When someone dies, assets such as their bank accounts and insurance policies are frozen. This happens in every case and isn't dependent on whether the deceased left a will. Someone needs to get permission to have access to the deceased's assets to deal with things like paying debts and closing accounts, as well as distributing the estate further down the line. Confirmation allows this person to ‘administer' the estate by having access to the person's money and property. The grant of confirmation (also known as the ‘certificate of confirmation’) is the legal document that allows this person to administer the estate.
This information only applies in Scotland.
After a person has died, a legal document needs to be obtained before the money and property that make up the deceased's estate can be released. This document is called a ‘confirmation paper’ or 'confirmation' for short.
What is a grant of confirmation?
Who administers the estate?
What if the deceased didn't leave a will?
If there isn't a will (ie the deceased died ‘intestate’), close family members can apply to the Sheriff Court to act as the executor and administer the estate. This will usually be the spouse or civil partner of the person who has died, one of their children, or a sibling or parent.
How does the executor get a grant of confirmation?
The executor needs to apply to the Commissary Department of the Sheriff Court that serves the area where the deceased lived at the time they died. There are different steps to take and forms to fill in depending on the size of the deceased's estate. Because of this, someone will need to complete a valuation of the estate taking into account both the assets and liabilities. Liabilities are any outstanding debt that the deceased left, such as a mortgage, bank loans or overdrafts. These are deducted from the value of the estate. As valuing an estate can be complicated, it is advisable to get someone (eg a solicitor or accountant) to help you.
Completing the right forms
To get a certificate of confirmation, there are some forms to complete. In every case, you will need to fill out Form C1 (also known as the 'inventory’). You then need to fill out additional forms depending on the size of the estate.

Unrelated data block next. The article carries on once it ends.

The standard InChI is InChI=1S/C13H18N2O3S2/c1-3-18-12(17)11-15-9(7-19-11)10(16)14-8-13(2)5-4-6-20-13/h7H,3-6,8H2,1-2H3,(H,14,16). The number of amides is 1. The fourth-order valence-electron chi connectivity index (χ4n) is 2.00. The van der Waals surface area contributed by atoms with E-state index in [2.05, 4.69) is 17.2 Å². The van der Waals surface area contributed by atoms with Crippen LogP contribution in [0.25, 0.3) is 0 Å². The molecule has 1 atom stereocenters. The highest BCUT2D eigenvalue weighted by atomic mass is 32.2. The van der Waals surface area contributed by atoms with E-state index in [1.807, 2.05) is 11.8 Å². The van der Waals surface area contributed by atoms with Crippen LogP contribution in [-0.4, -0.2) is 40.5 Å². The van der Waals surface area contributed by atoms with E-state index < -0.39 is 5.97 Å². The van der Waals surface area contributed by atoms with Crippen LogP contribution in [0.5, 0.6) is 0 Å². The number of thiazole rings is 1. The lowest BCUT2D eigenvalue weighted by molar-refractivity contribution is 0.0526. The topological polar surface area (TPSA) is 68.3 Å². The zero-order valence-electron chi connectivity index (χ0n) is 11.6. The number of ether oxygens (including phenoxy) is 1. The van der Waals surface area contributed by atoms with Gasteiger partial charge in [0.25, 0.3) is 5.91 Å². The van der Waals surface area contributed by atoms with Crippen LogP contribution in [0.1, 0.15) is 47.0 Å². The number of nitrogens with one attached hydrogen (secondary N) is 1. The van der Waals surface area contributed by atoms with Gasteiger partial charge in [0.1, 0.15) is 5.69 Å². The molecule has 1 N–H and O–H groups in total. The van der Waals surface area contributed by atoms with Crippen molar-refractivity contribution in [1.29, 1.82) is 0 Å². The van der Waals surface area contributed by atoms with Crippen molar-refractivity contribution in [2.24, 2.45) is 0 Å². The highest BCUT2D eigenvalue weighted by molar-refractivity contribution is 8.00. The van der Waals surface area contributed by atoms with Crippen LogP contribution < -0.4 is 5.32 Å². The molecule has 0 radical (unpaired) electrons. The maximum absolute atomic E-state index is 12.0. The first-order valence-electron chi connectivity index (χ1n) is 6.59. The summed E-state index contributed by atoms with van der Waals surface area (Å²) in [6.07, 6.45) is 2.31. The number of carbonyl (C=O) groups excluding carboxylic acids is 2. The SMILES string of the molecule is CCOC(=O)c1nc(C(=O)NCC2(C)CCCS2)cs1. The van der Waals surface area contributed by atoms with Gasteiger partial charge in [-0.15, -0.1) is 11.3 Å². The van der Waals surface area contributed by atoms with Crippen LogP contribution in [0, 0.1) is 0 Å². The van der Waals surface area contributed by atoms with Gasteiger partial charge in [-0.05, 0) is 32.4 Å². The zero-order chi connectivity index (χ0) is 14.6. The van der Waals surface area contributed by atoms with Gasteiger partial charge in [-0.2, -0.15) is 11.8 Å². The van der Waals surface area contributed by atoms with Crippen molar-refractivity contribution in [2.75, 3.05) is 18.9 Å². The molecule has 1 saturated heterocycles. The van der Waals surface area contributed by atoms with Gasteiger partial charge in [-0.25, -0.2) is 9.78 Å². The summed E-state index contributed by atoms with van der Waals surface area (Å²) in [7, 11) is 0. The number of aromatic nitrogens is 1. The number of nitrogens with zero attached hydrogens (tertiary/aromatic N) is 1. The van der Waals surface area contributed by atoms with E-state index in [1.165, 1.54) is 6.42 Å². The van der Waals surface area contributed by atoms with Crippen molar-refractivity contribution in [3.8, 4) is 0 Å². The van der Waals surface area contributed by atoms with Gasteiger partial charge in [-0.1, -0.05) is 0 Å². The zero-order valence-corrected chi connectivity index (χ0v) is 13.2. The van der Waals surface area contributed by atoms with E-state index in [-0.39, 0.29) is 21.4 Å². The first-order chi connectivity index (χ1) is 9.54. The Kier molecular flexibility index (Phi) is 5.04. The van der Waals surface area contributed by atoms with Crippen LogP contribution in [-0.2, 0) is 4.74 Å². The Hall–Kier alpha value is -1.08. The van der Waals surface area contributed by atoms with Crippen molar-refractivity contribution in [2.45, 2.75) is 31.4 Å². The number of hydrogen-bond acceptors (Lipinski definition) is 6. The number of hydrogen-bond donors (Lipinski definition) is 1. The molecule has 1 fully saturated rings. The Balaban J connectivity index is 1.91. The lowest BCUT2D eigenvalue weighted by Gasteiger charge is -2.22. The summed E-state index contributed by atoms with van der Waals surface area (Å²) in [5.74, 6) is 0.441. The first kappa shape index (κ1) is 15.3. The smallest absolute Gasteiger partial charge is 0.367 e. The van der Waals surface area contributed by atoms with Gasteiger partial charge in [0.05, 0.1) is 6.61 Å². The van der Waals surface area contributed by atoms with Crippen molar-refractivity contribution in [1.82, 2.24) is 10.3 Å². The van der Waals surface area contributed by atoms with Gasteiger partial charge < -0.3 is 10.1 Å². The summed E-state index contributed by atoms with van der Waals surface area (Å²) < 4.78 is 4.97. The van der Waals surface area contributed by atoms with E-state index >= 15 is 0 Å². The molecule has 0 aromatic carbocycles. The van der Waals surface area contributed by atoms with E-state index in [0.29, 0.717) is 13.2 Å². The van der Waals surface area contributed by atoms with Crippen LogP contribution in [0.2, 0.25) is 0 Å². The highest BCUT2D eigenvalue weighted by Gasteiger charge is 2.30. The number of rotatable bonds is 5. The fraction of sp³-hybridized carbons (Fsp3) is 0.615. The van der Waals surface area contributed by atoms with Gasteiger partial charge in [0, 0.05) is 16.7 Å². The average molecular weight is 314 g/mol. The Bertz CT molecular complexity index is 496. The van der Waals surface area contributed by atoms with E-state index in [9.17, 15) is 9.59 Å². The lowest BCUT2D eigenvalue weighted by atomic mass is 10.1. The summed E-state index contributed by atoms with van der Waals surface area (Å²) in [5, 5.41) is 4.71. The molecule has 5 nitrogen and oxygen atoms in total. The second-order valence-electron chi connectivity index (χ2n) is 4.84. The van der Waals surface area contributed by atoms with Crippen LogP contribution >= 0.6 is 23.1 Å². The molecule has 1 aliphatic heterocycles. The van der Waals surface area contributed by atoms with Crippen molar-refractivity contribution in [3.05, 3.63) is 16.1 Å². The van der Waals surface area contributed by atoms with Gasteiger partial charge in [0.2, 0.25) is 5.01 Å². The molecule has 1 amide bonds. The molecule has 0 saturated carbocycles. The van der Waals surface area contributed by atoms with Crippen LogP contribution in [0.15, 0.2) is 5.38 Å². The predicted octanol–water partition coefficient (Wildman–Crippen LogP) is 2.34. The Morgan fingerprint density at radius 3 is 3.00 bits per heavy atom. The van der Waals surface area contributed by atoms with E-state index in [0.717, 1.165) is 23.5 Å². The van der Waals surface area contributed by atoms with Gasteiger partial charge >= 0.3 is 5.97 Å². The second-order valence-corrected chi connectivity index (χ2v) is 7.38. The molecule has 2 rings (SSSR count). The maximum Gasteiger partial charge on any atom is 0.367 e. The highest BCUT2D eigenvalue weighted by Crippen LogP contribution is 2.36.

This is an estate where the total value of money and property is £36,000 or less. You will then need to fill out Form C5 (SE) (2006).
You will need to call the sheriff clerk's office to make an appointment to receive a certificate of confirmation. This will be at the sheriff clerk's office in the area where the deceased lived.
Before granting confirmation, the sheriff clerk will also help you to draw up a list of belongings, other valuables and money of the person who died. You must bring all relevant information with you to the court, including the:
details of the deceased, including the original death certificate
names and addresses of the executors
original will and any related papers (eg a codicil)
details of the property owned (eg garage, parking space, boat, car or timeshare)
details of any bank and building society accounts, including bank statements and balances
furniture and personal effects with an estimated value (any valuable items may need to be assessed for value by an auctioneer)
Provided the total value of the estate is less than £36,000 and all the other documents are valid and correct, a certificate of confirmation is granted fairly quickly.
An estate worth over £36,000 is a large estate. You will need to complete Form C5 (2006). If the estate is valued at over £325,000, you will also need to complete Form IHT400 for inheritance tax purposes.
If you are administering a large estate it is recommended that you instruct a solicitor to help you. While the sheriff clerk can assist in completing forms for a small estate, they are prohibited from doing this for large estates.